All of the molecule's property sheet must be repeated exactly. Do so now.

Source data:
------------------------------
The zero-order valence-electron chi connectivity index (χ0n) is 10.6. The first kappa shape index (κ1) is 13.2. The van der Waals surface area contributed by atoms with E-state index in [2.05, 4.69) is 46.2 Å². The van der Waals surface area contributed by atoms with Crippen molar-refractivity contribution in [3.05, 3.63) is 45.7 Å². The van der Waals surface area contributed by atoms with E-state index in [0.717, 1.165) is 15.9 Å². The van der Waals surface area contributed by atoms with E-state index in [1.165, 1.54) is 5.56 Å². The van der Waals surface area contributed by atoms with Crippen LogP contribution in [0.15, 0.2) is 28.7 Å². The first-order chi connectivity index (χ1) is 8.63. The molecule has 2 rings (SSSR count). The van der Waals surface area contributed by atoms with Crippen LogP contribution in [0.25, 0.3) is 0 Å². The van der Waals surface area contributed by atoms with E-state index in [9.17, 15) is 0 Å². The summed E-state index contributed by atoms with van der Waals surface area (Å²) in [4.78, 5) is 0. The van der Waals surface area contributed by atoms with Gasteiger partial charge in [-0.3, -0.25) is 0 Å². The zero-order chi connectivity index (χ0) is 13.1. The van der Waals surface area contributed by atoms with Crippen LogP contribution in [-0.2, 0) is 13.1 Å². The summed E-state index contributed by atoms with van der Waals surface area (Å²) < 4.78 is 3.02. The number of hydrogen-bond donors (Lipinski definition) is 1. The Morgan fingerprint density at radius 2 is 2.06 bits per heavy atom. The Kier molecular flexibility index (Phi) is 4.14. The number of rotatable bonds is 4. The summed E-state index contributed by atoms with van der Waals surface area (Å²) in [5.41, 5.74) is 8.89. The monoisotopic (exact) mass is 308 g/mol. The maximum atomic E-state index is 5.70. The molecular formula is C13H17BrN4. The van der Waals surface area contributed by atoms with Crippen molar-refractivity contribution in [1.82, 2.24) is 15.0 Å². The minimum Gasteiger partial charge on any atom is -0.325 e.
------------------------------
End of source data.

The zero-order valence-electron chi connectivity index (χ0n) is 10.6. The first kappa shape index (κ1) is 13.2. The van der Waals surface area contributed by atoms with E-state index in [2.05, 4.69) is 46.2 Å². The van der Waals surface area contributed by atoms with Crippen molar-refractivity contribution in [3.05, 3.63) is 45.7 Å². The van der Waals surface area contributed by atoms with E-state index in [0.717, 1.165) is 15.9 Å². The van der Waals surface area contributed by atoms with E-state index in [1.165, 1.54) is 5.56 Å². The van der Waals surface area contributed by atoms with Crippen LogP contribution in [0.15, 0.2) is 28.7 Å². The first-order chi connectivity index (χ1) is 8.63. The molecule has 2 rings (SSSR count). The van der Waals surface area contributed by atoms with Crippen LogP contribution in [0.25, 0.3) is 0 Å². The van der Waals surface area contributed by atoms with E-state index in [9.17, 15) is 0 Å². The summed E-state index contributed by atoms with van der Waals surface area (Å²) in [4.78, 5) is 0. The van der Waals surface area contributed by atoms with Gasteiger partial charge in [-0.3, -0.25) is 0 Å². The zero-order chi connectivity index (χ0) is 13.1. The van der Waals surface area contributed by atoms with Crippen LogP contribution in [-0.2, 0) is 13.1 Å². The summed E-state index contributed by atoms with van der Waals surface area (Å²) < 4.78 is 3.02. The number of hydrogen-bond donors (Lipinski definition) is 1. The Morgan fingerprint density at radius 2 is 2.06 bits per heavy atom. The Kier molecular flexibility index (Phi) is 4.14. The number of rotatable bonds is 4. The summed E-state index contributed by atoms with van der Waals surface area (Å²) in [5.41, 5.74) is 8.89. The monoisotopic (exact) mass is 308 g/mol. The maximum atomic E-state index is 5.70. The molecular formula is C13H17BrN4. The van der Waals surface area contributed by atoms with Crippen molar-refractivity contribution in [1.82, 2.24) is 15.0 Å². The minimum Gasteiger partial charge on any atom is -0.325 e.